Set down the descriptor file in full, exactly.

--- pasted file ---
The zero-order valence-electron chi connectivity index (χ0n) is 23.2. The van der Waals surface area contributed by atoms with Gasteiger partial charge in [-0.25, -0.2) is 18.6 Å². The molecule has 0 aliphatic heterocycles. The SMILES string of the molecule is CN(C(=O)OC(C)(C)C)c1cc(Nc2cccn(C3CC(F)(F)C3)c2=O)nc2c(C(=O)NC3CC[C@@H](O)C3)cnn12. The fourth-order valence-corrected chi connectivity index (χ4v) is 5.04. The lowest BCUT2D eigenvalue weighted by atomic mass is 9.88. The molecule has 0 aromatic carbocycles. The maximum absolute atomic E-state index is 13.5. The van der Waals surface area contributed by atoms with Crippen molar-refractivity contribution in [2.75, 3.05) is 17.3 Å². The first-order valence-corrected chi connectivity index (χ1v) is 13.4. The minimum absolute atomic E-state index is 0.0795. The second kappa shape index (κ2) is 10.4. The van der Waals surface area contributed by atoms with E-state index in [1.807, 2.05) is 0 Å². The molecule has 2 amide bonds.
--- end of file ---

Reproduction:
The zero-order valence-electron chi connectivity index (χ0n) is 23.2. The van der Waals surface area contributed by atoms with Gasteiger partial charge in [-0.25, -0.2) is 18.6 Å². The molecule has 0 aliphatic heterocycles. The SMILES string of the molecule is CN(C(=O)OC(C)(C)C)c1cc(Nc2cccn(C3CC(F)(F)C3)c2=O)nc2c(C(=O)NC3CC[C@@H](O)C3)cnn12. The fourth-order valence-corrected chi connectivity index (χ4v) is 5.04. The lowest BCUT2D eigenvalue weighted by atomic mass is 9.88. The molecule has 0 aromatic carbocycles. The maximum absolute atomic E-state index is 13.5. The van der Waals surface area contributed by atoms with Crippen molar-refractivity contribution in [2.75, 3.05) is 17.3 Å². The first-order valence-corrected chi connectivity index (χ1v) is 13.4. The minimum absolute atomic E-state index is 0.0795. The second kappa shape index (κ2) is 10.4. The van der Waals surface area contributed by atoms with E-state index in [1.807, 2.05) is 0 Å². The molecule has 2 amide bonds.